Last week Calcbench published an in-depth analysis of trends in executive compensation during the 2010s. We’re proud of it; compensation enthusiasts should give it a read and ponder its points.
Today, however, we want to focus on one specific finding: that as much as average total compensation rose in the 2010s, it still trailed several standard performance metrics — which, for large companies at least, rose even faster in the prior decade.
We measured the change in average total compensation for named executive officers for all publicly traded firms, the S&P 500, and large accelerated filers (firms with market cap above $750 million). Then we also measured the change in return on assets and return on equity for those same firms.
As you can see in Figure 1, below, ROA (the dotted line) and ROE (the dashed line) rose faster than average total compensation (the solid line), for 2010 through 2018. This was true for the S&P 500 and for large accelerated filers.
Among all publicly traded firms, the picture was more mixed: ROE accelerated faster than executive compensation, but ROA didn’t.
And Then the Small Firms
Among smaller firms, this trend doesn’t hold. Accelerated filers (market cap of $75 million to $750 million) show ROA and ROE clustering closely around average total compensation. For non-accelerated filers (market cap below $75 million), compensation actually outpaced ROA and ROE. See Figure 2, below.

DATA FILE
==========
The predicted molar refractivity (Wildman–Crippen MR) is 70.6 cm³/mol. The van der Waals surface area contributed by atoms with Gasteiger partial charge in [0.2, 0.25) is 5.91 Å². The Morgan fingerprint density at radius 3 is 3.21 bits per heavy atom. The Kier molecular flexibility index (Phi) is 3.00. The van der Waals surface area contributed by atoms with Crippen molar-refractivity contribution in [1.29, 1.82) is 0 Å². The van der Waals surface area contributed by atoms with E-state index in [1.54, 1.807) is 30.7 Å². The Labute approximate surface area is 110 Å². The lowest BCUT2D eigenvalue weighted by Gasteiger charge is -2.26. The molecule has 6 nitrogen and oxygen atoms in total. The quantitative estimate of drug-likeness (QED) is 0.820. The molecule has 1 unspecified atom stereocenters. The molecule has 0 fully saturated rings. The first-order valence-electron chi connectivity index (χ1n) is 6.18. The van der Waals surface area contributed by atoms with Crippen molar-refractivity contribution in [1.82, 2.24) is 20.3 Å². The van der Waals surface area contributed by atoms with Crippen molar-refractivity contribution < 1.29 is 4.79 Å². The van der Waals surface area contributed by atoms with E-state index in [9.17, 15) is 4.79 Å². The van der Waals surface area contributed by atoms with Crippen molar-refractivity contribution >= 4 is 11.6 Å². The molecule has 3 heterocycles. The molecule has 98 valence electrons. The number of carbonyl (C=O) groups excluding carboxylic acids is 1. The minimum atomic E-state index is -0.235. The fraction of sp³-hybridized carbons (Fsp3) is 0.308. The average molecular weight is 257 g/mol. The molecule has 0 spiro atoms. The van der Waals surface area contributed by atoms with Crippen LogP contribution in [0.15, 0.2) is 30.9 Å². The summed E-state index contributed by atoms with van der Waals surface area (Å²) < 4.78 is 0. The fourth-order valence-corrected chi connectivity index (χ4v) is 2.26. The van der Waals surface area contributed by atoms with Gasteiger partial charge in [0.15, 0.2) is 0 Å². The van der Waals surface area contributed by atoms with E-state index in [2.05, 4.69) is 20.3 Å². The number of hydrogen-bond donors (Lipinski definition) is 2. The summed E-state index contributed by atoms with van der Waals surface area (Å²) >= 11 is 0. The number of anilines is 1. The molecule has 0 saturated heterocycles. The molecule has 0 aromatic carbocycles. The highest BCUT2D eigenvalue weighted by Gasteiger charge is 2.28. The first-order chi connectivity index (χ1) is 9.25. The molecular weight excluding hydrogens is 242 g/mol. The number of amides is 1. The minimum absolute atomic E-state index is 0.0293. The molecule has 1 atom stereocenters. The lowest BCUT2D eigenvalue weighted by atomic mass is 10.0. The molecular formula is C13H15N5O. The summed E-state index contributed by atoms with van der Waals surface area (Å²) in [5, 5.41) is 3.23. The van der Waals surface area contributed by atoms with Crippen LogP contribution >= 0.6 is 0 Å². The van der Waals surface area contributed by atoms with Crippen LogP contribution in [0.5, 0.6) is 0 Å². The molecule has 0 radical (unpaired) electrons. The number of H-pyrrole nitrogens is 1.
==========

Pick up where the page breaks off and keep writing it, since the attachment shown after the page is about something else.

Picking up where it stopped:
And, obviously, all three metrics were much lower, and increased more incrementally, than for larger firms as seen above.
So What Does This Mean?
The data raise some interesting questions. For example, why did ROA and ROE rise so quickly for large firms, but not smaller ones?
It might be that ROA and ROE exceed growth in compensation at larger firms because net income grew so quickly for those companies. Since net income is the numerator in the formula to calculate both ROA and ROE, faster growth in net income would have the effect of pushing up both metrics more quickly.
Another question: If executives are paid for increasing the firm’s value to shareholders — and that’s the conventional wisdom in corporate finance and governance circles — then as much as executive compensation rose in the 2010s, were executives at larger firms still underpaid, since the two most common metrics of firm value increased even more?
One point to consider is our decision to start tracking compensation data at 2010. We picked that date because (a) it was the numerical start of the decade; and (b) it was the first full year after the global financial crisis, an outlier event. Still, if you believe NEOs were correctly compensated in 2010, that means they are under-compensated now. Or if you believe they were over-compensated in 2010, then the trend could represent a correction.
We at Calcbench don’t presume to know the answers to these questions. We just examine the data, call out interesting trends, and invite financial analysts to reach their own conclusions. There is a lot you could explore here, when you have the data in hand. Thankfully, Calcbench does.
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